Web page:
All Posts By

Astrid Groenewegen

Lose weight using behavioural design

By | All, Food, Health & Fitness, Personal Development, SUE Amsterdam & Behavioural Design Academy originals

Lose weight using behavioural design

One of my favorite authors – Nir Eyal – once said: “Never trust a behavioural designer who’s out of shape.” The reason is that being (or getting) in shape or losing weight is all about showing (or stopping) a particular behaviour. And the secret weapon to successfully losing some extra weight is applying some behavioural design principles on yourself. So, if you want to light up your life and shed some extra you, you simply need to unlock the power of behavioural psychology.

Did I say simply? Yes, I did! The uplifting news is: You can quickly learn how to lose weight by using some simple behavioural design tricks, which you can use to effectively influence your behaviour (and I’m going to share The Golden Tip with you in a moment). Doesn’t that lift some weight off your shoulders already? Or, your bum. Or your belly. Or your second chin. Wherever you’d like. I’m all for it.

The Golden Tip

Okay, I understand you are hungry for The Golden Tip now. I can appreciate this appetite for knowledge. I need to make one more pun about eating before I move on, or are am I overfeeding you with puns already? I get it, so here you go. The Golden Rule is:

Ability eats Motivation for Breakfast

Let me explain what this means and what kind of substantial impact it can have on you realizing your goal to shed some weight. According to BJ Fogg – a Stanford professor who has studied human behaviour for years – there are two dimensions of behaviour: Motivation and Ability. For years we all only used motivation in trying to nudge our behaviour. But, most of the times it is much more effective to work on the ability axis. In plain English, making the desired behaviour easier or the undesired behaviour harder to do.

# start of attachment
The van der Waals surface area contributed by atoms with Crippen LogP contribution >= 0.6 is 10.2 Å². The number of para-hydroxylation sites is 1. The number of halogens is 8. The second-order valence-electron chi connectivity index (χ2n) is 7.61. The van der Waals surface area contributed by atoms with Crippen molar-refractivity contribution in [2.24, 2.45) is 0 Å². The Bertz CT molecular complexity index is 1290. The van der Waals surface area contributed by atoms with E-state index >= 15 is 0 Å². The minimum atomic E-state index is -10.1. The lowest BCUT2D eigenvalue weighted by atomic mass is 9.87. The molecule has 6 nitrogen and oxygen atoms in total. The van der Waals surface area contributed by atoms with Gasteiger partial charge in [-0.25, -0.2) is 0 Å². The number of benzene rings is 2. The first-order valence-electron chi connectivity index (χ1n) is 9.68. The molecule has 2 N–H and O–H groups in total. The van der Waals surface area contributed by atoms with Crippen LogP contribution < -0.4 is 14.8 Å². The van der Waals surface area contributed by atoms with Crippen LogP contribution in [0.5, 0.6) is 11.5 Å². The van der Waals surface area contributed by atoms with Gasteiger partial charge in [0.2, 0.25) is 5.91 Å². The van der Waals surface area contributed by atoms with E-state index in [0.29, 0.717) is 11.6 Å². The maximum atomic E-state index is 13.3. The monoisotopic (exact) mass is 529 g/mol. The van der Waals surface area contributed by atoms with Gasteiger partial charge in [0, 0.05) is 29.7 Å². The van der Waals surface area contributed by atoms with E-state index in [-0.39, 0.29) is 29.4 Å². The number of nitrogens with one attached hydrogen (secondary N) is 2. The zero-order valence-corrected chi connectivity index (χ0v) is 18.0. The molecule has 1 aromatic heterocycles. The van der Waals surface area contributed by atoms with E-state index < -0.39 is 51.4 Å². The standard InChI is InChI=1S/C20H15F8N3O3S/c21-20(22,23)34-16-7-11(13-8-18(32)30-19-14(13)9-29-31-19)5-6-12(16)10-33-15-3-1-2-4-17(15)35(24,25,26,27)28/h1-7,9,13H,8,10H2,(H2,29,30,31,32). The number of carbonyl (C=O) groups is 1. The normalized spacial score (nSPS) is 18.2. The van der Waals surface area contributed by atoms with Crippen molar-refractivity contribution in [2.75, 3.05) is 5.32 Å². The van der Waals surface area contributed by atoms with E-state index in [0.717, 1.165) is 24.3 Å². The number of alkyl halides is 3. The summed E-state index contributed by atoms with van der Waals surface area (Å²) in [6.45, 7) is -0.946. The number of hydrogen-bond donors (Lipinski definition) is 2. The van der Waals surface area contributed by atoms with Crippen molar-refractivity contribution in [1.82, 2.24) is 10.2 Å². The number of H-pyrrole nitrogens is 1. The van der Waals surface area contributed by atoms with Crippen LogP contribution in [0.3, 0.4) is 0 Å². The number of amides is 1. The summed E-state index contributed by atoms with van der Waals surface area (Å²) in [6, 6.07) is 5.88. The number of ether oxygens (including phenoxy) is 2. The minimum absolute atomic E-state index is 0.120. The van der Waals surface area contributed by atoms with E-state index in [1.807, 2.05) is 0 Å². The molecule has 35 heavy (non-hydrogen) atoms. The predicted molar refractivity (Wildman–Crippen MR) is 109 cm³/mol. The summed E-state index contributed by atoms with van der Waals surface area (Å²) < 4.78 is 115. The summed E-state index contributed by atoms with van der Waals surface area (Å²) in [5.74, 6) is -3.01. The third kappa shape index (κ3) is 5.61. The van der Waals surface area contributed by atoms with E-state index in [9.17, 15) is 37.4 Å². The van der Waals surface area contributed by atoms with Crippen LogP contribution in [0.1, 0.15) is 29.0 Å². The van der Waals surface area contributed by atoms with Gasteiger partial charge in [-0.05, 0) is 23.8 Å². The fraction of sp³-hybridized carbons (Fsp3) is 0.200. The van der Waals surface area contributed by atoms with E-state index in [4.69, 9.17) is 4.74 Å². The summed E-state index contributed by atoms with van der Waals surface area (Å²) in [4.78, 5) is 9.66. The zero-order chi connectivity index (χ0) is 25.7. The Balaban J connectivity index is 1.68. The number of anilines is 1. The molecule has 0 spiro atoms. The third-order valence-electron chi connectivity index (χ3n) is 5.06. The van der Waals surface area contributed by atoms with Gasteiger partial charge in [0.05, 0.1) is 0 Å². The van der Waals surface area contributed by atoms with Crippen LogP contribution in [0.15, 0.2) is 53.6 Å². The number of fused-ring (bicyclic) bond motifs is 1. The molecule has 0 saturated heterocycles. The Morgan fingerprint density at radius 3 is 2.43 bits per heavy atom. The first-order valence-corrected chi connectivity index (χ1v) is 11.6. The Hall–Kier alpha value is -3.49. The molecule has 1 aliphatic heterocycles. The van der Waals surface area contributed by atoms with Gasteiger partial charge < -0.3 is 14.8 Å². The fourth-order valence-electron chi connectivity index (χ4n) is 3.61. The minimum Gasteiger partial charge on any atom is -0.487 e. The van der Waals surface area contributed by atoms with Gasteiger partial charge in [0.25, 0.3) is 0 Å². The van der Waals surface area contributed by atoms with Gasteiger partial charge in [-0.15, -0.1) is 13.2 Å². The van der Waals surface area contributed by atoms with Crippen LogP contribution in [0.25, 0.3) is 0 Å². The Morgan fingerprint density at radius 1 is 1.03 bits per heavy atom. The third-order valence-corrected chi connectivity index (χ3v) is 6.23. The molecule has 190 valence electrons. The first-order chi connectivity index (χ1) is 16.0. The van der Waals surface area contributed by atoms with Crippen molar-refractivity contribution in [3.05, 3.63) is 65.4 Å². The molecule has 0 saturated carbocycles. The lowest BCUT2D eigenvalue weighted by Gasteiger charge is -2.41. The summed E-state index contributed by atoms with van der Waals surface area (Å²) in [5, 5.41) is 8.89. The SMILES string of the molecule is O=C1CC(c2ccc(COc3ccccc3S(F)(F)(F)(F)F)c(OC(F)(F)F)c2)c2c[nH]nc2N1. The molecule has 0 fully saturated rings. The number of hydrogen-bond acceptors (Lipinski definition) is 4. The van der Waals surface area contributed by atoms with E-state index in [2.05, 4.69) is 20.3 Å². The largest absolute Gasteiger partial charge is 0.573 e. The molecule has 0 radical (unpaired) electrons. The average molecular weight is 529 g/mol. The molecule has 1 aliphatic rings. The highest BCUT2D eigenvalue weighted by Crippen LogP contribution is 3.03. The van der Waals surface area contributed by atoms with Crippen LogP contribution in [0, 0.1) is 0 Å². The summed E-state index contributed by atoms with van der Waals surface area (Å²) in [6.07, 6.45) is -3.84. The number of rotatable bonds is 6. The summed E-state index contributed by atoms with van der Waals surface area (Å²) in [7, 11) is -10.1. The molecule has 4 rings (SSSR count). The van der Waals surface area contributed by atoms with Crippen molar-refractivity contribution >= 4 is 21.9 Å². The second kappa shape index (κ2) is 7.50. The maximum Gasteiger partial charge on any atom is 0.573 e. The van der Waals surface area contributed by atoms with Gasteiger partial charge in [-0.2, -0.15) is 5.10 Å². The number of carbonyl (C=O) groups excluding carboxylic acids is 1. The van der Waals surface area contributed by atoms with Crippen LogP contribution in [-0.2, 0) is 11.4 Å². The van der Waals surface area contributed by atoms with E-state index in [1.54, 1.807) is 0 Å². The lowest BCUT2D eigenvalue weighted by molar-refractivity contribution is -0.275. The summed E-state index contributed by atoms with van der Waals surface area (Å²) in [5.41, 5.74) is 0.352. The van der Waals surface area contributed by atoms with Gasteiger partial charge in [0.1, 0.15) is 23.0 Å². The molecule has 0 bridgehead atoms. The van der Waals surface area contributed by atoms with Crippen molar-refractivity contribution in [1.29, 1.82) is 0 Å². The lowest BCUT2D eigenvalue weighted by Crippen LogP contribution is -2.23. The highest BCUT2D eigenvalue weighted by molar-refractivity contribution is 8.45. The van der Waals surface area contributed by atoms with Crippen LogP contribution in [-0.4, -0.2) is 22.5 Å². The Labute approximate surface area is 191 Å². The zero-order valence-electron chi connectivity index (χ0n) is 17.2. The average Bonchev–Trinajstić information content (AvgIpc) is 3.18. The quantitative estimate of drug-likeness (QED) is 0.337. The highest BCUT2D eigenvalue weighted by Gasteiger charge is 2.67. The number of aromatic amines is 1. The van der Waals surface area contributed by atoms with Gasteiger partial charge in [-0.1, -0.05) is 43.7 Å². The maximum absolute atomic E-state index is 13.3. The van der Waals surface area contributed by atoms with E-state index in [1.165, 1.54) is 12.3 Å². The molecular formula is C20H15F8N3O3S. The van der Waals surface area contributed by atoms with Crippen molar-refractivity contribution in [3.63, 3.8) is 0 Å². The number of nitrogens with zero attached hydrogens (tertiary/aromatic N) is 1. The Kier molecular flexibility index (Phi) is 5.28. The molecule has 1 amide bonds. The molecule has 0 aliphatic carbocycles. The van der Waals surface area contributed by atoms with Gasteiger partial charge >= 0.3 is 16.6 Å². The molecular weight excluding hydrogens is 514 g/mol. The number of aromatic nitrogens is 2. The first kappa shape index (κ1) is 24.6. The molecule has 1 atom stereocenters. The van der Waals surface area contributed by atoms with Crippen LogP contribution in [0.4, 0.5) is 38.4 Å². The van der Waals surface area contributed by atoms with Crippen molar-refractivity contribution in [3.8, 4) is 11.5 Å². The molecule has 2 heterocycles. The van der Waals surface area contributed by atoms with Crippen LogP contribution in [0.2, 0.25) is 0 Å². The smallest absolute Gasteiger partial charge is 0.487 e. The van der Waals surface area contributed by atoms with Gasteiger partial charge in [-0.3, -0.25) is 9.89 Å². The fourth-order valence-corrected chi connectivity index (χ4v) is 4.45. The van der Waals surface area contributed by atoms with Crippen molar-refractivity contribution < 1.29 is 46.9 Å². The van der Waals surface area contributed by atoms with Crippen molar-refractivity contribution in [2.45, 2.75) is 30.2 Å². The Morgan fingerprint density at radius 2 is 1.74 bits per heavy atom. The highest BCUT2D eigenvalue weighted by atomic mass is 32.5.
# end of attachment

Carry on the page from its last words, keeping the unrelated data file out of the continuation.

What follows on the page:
Let me give you an example. You can be very motivated to lose some weight. Most of us truly do. But most of us also don’t. It often takes the perseverance of a top athlete to stay focused and determined on that goal. Now, I ain’t no Olympic qualifier just yet, and my guess is most of you aren’t either. So, my motivation often goes down the drain, and I often switch to unwanted behaviour, like eating that bag of crisps that happens to be lying there. Or, drink that one (okay four) glasses of wine if you’re with friends. Or heating up that microwave meal after working late. No judgment here, we’ve all been there.

You can’t help your motivation from dropping now and then. But if it happens, ability is your secret weapon to success.

The secret weapon to success

But the key to successfully sticking to your weight loss plan lies exactly here. You can’t help your motivation from dropping now and then. But if it happens, ability is your secret weapon to success. By making your unwanted behaviour hard to do or your wanted behaviour easier to do, you’ll succeed. That’s behavioural design.

It may seem like an open door now, but the best ability intervention is not buying the unhealthy stuff: Don’t have any (not any) in your house, so if your motivation breaks you simply can’t eat something bad for you (making the undesired behaviour harder). Another intervention: Do food prepping. Make a healthy snack staple that will last a week, let’s say a healthy banana cake. If you get the 4 o’clock craving, you have that banana cake ready (making the desired behaviour easier). Bye, bye crisps. Something else: Put a toothbrush and toothpaste on your desk. If you get a snack attack, brush your teeth. See if you like to destroy your sweet minty breezy breath with some sugar or fat now. You won’t (making the undesired behaviour less enjoying aka harder).